13 Pages Posted: 7 Apr 2016
Date Written: April 5, 2016
This paper reviews recent developments in US monetary policy and then discusses some possible reforms that might be considered to modify the behavior of the Federal Reserve System. Since its creation a century ago, the Federal Reserve System has grown from a narrowly defined central bank dominated by JP Morgan and other large banks into a Soviet style economic planning and management agency run by and for academic economists. The Fed's actions since the 2008 crisis have taken on a quasi-fiscal character and often exceed the agency's legal authority, but so far nobody in the White House or the Congress has objected. Meanwhile, many of the policies put in place by the Fed have arguably hurt economic growth and increased systemic risk in the financial markets, suggesting that there is no positive trade-off between the cost of Fed manipulation of asset prices and credit spreads and whatever benefits these activities provide. How do we think about the relationship between the Fed and the other arms of our federal government? Is talking about "fixing" the Fed overly ambitious given's the agency's growing power?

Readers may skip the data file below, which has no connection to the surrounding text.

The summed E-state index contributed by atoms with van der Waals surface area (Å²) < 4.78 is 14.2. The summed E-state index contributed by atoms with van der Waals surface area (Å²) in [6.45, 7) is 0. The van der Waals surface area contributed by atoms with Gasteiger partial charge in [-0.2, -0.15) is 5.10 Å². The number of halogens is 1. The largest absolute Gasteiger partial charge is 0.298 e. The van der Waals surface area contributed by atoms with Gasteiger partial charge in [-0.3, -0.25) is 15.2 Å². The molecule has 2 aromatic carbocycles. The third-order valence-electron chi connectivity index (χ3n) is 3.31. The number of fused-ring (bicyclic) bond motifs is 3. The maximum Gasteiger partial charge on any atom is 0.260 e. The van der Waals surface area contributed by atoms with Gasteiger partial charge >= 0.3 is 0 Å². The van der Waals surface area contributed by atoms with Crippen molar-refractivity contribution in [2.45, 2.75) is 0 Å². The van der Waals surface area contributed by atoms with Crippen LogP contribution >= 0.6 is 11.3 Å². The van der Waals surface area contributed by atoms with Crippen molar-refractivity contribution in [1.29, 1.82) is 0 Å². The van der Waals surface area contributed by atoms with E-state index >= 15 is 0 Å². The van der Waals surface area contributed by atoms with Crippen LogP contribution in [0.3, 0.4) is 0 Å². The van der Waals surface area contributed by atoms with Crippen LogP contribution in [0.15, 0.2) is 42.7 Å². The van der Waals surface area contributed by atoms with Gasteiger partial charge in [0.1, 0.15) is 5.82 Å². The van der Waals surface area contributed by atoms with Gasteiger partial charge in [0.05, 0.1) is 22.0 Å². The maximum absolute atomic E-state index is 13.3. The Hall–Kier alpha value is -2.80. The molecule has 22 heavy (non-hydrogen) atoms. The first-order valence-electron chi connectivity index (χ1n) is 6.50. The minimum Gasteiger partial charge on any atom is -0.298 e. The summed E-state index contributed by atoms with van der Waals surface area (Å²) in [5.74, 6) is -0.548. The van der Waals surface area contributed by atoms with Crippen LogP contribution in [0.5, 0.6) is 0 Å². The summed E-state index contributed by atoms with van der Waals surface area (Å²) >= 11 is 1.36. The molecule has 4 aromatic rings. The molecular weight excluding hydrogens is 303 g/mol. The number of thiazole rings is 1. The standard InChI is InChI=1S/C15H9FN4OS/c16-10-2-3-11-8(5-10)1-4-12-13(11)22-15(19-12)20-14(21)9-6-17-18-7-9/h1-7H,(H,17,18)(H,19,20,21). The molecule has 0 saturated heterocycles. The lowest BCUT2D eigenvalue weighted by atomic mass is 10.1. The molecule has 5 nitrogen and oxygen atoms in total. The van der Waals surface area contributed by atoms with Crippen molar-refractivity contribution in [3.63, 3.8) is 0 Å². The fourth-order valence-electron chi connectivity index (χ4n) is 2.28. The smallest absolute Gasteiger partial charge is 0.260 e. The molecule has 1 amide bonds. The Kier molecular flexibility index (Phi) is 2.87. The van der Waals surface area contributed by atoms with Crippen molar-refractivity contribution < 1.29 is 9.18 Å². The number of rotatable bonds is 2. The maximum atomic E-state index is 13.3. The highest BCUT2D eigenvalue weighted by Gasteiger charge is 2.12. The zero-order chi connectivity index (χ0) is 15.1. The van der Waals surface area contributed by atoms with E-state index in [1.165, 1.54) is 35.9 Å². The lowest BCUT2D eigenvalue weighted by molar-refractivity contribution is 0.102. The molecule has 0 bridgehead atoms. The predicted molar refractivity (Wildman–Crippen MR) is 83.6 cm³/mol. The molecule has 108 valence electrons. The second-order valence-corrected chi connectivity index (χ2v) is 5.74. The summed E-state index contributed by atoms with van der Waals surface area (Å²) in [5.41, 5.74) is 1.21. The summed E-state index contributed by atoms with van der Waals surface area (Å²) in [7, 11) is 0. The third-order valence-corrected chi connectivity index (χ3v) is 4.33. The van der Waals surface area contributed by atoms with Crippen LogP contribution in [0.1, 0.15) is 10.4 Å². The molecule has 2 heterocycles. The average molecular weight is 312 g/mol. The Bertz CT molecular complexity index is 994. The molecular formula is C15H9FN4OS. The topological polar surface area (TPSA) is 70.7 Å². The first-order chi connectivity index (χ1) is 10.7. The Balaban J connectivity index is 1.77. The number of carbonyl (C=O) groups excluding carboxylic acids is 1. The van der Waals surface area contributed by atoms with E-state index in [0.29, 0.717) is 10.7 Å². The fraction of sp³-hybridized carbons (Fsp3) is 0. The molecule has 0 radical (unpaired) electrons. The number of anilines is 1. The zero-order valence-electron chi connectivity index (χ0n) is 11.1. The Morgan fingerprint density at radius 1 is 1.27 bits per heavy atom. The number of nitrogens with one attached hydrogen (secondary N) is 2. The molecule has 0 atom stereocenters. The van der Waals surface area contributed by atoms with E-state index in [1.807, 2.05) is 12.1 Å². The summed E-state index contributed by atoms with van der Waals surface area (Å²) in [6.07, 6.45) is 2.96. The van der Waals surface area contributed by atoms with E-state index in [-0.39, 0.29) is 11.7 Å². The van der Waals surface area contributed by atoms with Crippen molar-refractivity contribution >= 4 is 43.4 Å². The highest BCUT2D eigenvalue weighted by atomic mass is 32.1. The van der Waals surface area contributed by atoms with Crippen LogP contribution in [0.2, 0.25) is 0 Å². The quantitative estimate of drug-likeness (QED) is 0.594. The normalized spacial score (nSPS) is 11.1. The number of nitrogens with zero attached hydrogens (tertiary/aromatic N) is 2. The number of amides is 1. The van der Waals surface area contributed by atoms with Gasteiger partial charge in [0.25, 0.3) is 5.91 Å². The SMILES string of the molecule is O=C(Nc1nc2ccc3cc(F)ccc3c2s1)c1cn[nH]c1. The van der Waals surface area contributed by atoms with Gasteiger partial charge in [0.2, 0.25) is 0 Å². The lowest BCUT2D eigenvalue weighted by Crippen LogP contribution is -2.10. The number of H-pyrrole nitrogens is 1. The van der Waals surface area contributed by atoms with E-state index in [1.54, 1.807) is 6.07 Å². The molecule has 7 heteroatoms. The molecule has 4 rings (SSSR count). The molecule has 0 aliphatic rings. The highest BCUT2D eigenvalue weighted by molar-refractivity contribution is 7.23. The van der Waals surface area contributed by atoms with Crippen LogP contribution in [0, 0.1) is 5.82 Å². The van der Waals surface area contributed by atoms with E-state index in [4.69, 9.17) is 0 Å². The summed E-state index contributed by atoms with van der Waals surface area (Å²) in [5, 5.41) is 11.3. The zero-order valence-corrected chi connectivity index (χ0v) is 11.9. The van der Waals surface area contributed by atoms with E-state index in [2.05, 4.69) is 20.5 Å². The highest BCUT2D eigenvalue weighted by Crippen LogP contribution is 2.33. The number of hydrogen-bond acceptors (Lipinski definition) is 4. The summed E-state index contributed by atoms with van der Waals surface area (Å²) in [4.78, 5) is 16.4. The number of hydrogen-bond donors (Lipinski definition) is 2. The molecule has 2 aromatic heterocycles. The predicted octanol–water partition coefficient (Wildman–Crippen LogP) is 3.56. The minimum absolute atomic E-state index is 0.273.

Keywords: Federal Reserve, Federal Open Market Committee, Volcker, Bernanke, Yellen, financial repression, negative interest rates, quantitative easing, monetary policy, rules based, Reconstruction Finance Corporation, full employment, Humphrey Hawkins
JEL Classification: E1, E2, E3, E4, E5, G1, H3, H6, N1
Suggested Citation: Suggested Citation
Whalen, Richard Christopher, Fixing the Fed (April 5, 2016). Available at SSRN: https://ssrn.com/abstract=2759352